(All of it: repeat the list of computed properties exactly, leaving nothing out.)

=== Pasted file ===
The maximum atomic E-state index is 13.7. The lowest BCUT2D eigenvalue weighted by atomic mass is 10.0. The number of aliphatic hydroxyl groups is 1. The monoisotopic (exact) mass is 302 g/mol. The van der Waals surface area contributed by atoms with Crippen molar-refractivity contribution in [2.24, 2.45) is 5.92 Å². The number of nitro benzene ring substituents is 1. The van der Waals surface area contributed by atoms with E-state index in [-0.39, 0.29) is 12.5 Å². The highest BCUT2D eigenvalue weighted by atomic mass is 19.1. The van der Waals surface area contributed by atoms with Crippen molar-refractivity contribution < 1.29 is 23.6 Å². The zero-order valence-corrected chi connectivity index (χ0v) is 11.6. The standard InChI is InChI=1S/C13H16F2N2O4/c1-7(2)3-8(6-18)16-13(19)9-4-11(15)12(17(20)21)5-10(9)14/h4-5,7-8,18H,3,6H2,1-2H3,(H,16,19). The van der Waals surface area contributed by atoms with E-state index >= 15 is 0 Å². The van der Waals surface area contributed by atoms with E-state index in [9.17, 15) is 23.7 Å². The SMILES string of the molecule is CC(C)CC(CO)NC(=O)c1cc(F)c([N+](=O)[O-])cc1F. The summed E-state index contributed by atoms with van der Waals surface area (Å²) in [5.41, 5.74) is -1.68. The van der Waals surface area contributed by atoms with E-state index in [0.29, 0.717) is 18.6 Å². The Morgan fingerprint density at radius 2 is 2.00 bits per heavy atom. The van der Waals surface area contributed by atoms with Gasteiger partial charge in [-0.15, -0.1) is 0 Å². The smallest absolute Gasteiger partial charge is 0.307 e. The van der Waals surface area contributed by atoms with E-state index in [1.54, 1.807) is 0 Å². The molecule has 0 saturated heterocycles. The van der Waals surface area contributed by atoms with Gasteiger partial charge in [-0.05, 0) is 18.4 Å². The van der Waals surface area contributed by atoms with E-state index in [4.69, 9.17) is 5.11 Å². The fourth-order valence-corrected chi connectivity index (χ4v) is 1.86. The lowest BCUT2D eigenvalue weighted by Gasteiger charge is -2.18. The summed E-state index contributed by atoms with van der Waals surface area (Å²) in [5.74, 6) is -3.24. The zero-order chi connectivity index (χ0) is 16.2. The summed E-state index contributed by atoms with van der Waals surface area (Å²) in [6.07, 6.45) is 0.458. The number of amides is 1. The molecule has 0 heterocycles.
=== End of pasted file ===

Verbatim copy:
The maximum atomic E-state index is 13.7. The lowest BCUT2D eigenvalue weighted by atomic mass is 10.0. The number of aliphatic hydroxyl groups is 1. The monoisotopic (exact) mass is 302 g/mol. The van der Waals surface area contributed by atoms with Crippen molar-refractivity contribution in [2.24, 2.45) is 5.92 Å². The number of nitro benzene ring substituents is 1. The van der Waals surface area contributed by atoms with E-state index in [-0.39, 0.29) is 12.5 Å². The highest BCUT2D eigenvalue weighted by atomic mass is 19.1. The van der Waals surface area contributed by atoms with Crippen molar-refractivity contribution < 1.29 is 23.6 Å². The zero-order valence-corrected chi connectivity index (χ0v) is 11.6. The standard InChI is InChI=1S/C13H16F2N2O4/c1-7(2)3-8(6-18)16-13(19)9-4-11(15)12(17(20)21)5-10(9)14/h4-5,7-8,18H,3,6H2,1-2H3,(H,16,19). The van der Waals surface area contributed by atoms with E-state index >= 15 is 0 Å². The van der Waals surface area contributed by atoms with E-state index in [9.17, 15) is 23.7 Å². The SMILES string of the molecule is CC(C)CC(CO)NC(=O)c1cc(F)c([N+](=O)[O-])cc1F. The summed E-state index contributed by atoms with van der Waals surface area (Å²) in [5.41, 5.74) is -1.68. The van der Waals surface area contributed by atoms with E-state index in [0.29, 0.717) is 18.6 Å². The Morgan fingerprint density at radius 2 is 2.00 bits per heavy atom. The van der Waals surface area contributed by atoms with Gasteiger partial charge in [-0.15, -0.1) is 0 Å². The smallest absolute Gasteiger partial charge is 0.307 e. The van der Waals surface area contributed by atoms with E-state index in [1.54, 1.807) is 0 Å². The molecule has 0 saturated heterocycles. The van der Waals surface area contributed by atoms with Gasteiger partial charge in [-0.05, 0) is 18.4 Å². The van der Waals surface area contributed by atoms with E-state index in [4.69, 9.17) is 5.11 Å². The fourth-order valence-corrected chi connectivity index (χ4v) is 1.86. The lowest BCUT2D eigenvalue weighted by Gasteiger charge is -2.18. The summed E-state index contributed by atoms with van der Waals surface area (Å²) in [5.74, 6) is -3.24. The zero-order chi connectivity index (χ0) is 16.2. The summed E-state index contributed by atoms with van der Waals surface area (Å²) in [6.07, 6.45) is 0.458. The number of amides is 1. The molecule has 0 heterocycles.